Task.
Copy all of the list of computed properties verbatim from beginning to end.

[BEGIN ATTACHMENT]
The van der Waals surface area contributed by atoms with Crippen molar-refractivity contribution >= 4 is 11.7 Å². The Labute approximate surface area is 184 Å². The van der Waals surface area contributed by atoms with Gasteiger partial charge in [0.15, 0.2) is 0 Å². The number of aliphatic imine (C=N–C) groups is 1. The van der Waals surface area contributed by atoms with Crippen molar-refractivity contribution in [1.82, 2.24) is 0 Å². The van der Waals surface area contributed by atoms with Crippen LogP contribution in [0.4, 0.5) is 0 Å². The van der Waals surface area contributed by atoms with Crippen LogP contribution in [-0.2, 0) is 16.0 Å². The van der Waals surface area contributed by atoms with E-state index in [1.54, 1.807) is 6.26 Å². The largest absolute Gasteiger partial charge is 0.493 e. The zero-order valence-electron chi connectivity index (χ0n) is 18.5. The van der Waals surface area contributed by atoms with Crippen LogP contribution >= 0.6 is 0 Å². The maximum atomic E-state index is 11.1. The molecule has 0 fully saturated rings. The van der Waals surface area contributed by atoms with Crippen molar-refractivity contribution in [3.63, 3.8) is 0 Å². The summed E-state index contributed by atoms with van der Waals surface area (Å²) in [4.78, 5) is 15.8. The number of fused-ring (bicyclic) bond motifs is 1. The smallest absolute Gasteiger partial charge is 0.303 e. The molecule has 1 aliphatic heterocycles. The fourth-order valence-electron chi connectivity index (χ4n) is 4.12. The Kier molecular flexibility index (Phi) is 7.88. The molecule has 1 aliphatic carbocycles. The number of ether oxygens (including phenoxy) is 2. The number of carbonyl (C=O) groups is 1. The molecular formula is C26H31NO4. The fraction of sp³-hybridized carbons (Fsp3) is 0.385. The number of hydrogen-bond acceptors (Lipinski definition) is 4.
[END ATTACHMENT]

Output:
The van der Waals surface area contributed by atoms with Crippen molar-refractivity contribution >= 4 is 11.7 Å². The Labute approximate surface area is 184 Å². The van der Waals surface area contributed by atoms with Gasteiger partial charge in [0.15, 0.2) is 0 Å². The number of aliphatic imine (C=N–C) groups is 1. The van der Waals surface area contributed by atoms with Crippen molar-refractivity contribution in [1.82, 2.24) is 0 Å². The van der Waals surface area contributed by atoms with Crippen LogP contribution in [0.4, 0.5) is 0 Å². The van der Waals surface area contributed by atoms with Crippen LogP contribution in [-0.2, 0) is 16.0 Å². The van der Waals surface area contributed by atoms with E-state index in [1.54, 1.807) is 6.26 Å². The largest absolute Gasteiger partial charge is 0.493 e. The zero-order valence-electron chi connectivity index (χ0n) is 18.5. The van der Waals surface area contributed by atoms with Crippen LogP contribution >= 0.6 is 0 Å². The maximum atomic E-state index is 11.1. The molecule has 0 fully saturated rings. The van der Waals surface area contributed by atoms with Crippen molar-refractivity contribution in [3.63, 3.8) is 0 Å². The summed E-state index contributed by atoms with van der Waals surface area (Å²) in [4.78, 5) is 15.8. The number of fused-ring (bicyclic) bond motifs is 1. The smallest absolute Gasteiger partial charge is 0.303 e. The molecule has 1 aliphatic heterocycles. The fourth-order valence-electron chi connectivity index (χ4n) is 4.12. The Kier molecular flexibility index (Phi) is 7.88. The molecule has 1 aliphatic carbocycles. The number of ether oxygens (including phenoxy) is 2. The number of carbonyl (C=O) groups is 1. The molecular formula is C26H31NO4. The fraction of sp³-hybridized carbons (Fsp3) is 0.385. The number of hydrogen-bond acceptors (Lipinski definition) is 4.